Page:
Monday, 12 August 2013

S. Korea unveils 'new evidence' of Japan’s wartime sexual enslavement

New evidence was unveiled Thursday that Japan’s imperialist army directly managed Asian women for sexual slavery, dealing a fresh blow to Tokyo’s denials of responsibility.
Korea University’s Centre for Korean History disclosed a diary that a Korean manager of Japanese brothels wrote while staying in Myanmar and Singapore between August 1942 and December 1944.
The diary shows that the Japanese army received revenue-related reports from military brothels, examined the bodies of sex slaves and regulated the relocations of sexual entertainment facilities.
“The diary shows the case in which the Japanese military with an absolute personnel management authority issued direct orders and took control of issues regarding the comfort women (sex slaves),” Park Han-yong, professor at the university centre, told a press conference.
“This diary is a historical record that shows the Japanese military, the Japanese Government General of Korea and its military command in Korea were involved in the forced mobilisation of Korean women for sexual slavery.”
Tokyo argues that there is no clear evidence that sex slaves, euphemistically called “comfort women”, were forcibly mobilised by its military. It stressed civilian entities were to blame for the crime, turning a deaf ear to the victims’ calls for an apology and compensation.
Historians presume that at least 50,000 women from Asian countries including Korea, China, the Philippines and Indonesia were forcibly mobilised to serve Japan’s imperialist army.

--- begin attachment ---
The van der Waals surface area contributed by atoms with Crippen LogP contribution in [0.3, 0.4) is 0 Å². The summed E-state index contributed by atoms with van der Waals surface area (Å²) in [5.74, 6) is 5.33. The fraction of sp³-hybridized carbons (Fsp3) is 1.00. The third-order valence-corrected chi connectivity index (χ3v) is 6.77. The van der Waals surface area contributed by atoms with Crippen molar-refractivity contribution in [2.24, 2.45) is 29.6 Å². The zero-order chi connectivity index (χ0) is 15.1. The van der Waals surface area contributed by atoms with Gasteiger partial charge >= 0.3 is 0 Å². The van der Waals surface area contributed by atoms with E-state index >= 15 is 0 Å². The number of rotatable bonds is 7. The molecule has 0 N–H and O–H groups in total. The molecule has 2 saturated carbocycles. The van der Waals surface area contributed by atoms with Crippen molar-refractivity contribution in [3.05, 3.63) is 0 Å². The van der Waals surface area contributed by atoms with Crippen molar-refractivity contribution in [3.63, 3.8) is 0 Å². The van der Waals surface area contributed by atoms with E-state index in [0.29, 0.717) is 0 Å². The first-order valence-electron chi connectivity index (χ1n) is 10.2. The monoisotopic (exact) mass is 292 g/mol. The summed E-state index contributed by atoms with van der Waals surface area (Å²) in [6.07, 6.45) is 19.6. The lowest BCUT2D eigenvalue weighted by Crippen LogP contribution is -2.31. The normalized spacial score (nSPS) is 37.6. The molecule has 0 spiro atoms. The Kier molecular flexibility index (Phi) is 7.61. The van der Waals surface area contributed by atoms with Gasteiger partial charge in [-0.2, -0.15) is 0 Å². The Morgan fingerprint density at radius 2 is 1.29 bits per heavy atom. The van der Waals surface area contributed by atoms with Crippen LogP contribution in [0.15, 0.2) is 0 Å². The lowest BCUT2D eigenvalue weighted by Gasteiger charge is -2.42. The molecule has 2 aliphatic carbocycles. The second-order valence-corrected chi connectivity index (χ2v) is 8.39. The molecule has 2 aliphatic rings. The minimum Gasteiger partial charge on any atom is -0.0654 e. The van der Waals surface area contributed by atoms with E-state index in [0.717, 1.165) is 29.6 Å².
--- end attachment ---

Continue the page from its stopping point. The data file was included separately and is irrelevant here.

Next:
In the diary, an entry dated July 29, 1943, describes how a woman who left one brothel after getting married was ordered by the military to return.
Another entry, dated March 10, 1943, outlines how some comfort women collectively expressed anger at the order by the army’s 55th division to relocate to a different brothel. Later, they backed down under pressure from the army, the diary said.
The diary also confirmed that the Japanese army recruited Korean women to provide sex to frontline soldiers on at least four occasions. An entry in the diary dated April 6, 1944 touches on the “fourth batch” of comfort women.
Formerly, a US report, written in November 1945, confirmed that 703 comfort women and around 90 people involved in management departed from a Busan port in July 1942.
Oh Chae-hyeon, chief of a local museum, obtained the diary a decade ago at a provincial bookstore during his historical research. After finding it contained much content on comfort women, he decided to offer it to a research centre for in-depth analysis.
According to the Korea University centre, the writer of the diary, who previously worked as a scrivener, moved to Southeast Asia in 1942 for business, and stayed in the region between 1942 and 1944.
Japan’s wartime sexual enslavement has been one of the thorniest issues between Seoul and Tokyo as Seoul regards it as a human rights issue while Tokyo refuses to recognise the wartime crime.
In recent years, Seoul has stressed the issue should quickly be resolved as many of the victims, mostly in their late 80s, have died of old age.

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